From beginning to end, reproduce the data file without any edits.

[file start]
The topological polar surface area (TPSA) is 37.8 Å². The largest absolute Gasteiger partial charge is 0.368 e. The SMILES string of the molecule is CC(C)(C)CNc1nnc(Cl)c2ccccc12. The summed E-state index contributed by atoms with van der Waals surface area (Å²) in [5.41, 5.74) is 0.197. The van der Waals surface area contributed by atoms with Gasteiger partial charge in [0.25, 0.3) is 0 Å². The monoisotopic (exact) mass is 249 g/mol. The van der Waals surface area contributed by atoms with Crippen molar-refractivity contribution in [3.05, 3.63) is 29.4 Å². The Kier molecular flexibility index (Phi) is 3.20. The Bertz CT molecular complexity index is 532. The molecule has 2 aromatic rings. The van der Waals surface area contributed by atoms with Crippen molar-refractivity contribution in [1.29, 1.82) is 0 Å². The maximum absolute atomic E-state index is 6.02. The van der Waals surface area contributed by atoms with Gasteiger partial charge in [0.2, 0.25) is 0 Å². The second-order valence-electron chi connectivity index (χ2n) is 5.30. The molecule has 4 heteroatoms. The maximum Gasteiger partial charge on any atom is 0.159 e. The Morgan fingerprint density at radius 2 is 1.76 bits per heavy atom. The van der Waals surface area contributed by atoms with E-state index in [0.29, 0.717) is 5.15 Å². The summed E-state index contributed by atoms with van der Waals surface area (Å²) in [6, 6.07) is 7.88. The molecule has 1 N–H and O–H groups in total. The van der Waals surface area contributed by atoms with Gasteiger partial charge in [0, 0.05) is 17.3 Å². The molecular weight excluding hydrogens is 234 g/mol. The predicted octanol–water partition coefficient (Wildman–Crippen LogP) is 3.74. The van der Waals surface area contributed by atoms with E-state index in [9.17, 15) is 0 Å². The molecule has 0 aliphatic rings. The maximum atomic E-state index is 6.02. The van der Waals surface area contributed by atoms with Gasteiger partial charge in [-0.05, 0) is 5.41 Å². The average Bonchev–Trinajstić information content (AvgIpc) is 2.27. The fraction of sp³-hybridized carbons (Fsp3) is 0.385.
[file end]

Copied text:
The topological polar surface area (TPSA) is 37.8 Å². The largest absolute Gasteiger partial charge is 0.368 e. The SMILES string of the molecule is CC(C)(C)CNc1nnc(Cl)c2ccccc12. The summed E-state index contributed by atoms with van der Waals surface area (Å²) in [5.41, 5.74) is 0.197. The van der Waals surface area contributed by atoms with Gasteiger partial charge in [0.25, 0.3) is 0 Å². The monoisotopic (exact) mass is 249 g/mol. The van der Waals surface area contributed by atoms with Crippen molar-refractivity contribution in [3.05, 3.63) is 29.4 Å². The Kier molecular flexibility index (Phi) is 3.20. The Bertz CT molecular complexity index is 532. The molecule has 2 aromatic rings. The van der Waals surface area contributed by atoms with Crippen molar-refractivity contribution in [1.29, 1.82) is 0 Å². The maximum absolute atomic E-state index is 6.02. The van der Waals surface area contributed by atoms with Gasteiger partial charge in [0.2, 0.25) is 0 Å². The second-order valence-electron chi connectivity index (χ2n) is 5.30. The molecule has 4 heteroatoms. The maximum Gasteiger partial charge on any atom is 0.159 e. The Morgan fingerprint density at radius 2 is 1.76 bits per heavy atom. The van der Waals surface area contributed by atoms with E-state index in [0.29, 0.717) is 5.15 Å². The summed E-state index contributed by atoms with van der Waals surface area (Å²) in [6, 6.07) is 7.88. The molecule has 1 N–H and O–H groups in total. The van der Waals surface area contributed by atoms with Gasteiger partial charge in [0, 0.05) is 17.3 Å². The molecular weight excluding hydrogens is 234 g/mol. The predicted octanol–water partition coefficient (Wildman–Crippen LogP) is 3.74. The van der Waals surface area contributed by atoms with E-state index in [9.17, 15) is 0 Å². The molecule has 0 aliphatic rings. The maximum atomic E-state index is 6.02. The van der Waals surface area contributed by atoms with Gasteiger partial charge in [-0.05, 0) is 5.41 Å². The average Bonchev–Trinajstić information content (AvgIpc) is 2.27. The fraction of sp³-hybridized carbons (Fsp3) is 0.385.